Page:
Investing in Bristol’s Infrastructure: Underfall Yard Sluices

A sketched drawing illustrates Underfall Yard Sluices.

Since its construction back in 1809, our city’s historic Floating Harbour has had very little done to maintain it. For most of its life it was a working harbour and a key gateway to Bristol at the height of maritime trade and travel.

Since closing to commercial shipping in 1975, our Floating Harbour has seen a big growth in its role as a residential area, a tourism magnet, and a space for all manner of watersports and activities – all the while remaining a working harbour and home to a diverse ecologically rich community of wildlife.

Continuing the trend of previous administrations of dodging investment in our harbour is not an option. As much as any road, bridge, or cycle path, our floating harbour is a central part of the city’s infrastructure. As a home, a workplace, and a travel route, our harbour plays many roles and we’re taking the steps necessary to ensure its maintenance is prioritised.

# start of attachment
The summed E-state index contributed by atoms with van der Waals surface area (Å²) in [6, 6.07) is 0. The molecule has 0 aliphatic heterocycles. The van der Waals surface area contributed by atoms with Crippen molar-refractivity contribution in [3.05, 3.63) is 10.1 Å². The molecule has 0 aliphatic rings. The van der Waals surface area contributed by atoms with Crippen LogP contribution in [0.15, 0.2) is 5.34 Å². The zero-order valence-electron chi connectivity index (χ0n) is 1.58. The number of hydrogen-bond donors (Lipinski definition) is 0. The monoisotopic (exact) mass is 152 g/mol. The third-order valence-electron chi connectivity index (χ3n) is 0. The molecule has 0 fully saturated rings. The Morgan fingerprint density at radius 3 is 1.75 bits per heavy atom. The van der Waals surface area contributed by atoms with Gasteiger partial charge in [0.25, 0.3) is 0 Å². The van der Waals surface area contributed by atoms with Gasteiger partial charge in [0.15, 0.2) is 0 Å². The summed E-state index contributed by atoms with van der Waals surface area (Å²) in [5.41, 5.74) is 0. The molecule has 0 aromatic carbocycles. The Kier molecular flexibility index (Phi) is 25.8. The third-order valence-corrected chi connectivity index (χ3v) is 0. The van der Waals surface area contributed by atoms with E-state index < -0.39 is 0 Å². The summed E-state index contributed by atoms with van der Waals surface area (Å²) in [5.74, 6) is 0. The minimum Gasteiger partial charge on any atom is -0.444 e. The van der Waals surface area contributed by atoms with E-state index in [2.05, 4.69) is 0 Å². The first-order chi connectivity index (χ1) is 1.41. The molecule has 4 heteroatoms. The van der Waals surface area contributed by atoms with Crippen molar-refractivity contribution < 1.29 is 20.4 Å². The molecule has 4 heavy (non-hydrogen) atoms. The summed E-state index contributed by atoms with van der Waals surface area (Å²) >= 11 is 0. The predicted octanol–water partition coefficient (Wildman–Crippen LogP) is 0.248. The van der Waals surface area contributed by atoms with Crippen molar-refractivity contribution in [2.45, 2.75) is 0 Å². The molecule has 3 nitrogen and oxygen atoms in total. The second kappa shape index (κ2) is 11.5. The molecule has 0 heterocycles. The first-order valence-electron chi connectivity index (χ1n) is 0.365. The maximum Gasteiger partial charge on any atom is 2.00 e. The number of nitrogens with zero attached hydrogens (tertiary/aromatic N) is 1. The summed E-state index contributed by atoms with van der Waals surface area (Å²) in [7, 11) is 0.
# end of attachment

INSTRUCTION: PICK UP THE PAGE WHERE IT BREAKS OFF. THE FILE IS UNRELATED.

We announced in December 2021 that we had bid for £1.25 million of funding to spend on works required to the Underfall Yard sluices. The sluices are an integral part of how our harbour manages itself. They have been providing Bristol with a means of regulating the water levels within our harbour since 1840.

Due to the tidal nature of the River Avon and the high levels of water which flow downstream from it and other main water courses (including the River Frome), these sluices provide our city with a critical flood defence measure.

Since then, we’ve been taking steps to identify further funding for these works and I was delighted, at the most recent cabinet meeting, to approve the receipt of a funding award of £1.75 million from the Environment Agency that fully funds the necessary works.

This additional funding means the sluices, where some of the infrastructure if over 100 years old, will get the refurbishment they need to continue to protect our city for many years to come.

When you add this to the funding of the Capricon Quay project to make 32 more berths for boats, investing in new pontoons and washroom facilities, plus upcoming efforts to progress work on the harbour walls, it’s clear this administration is taking the issue of our harbour’s health seriously.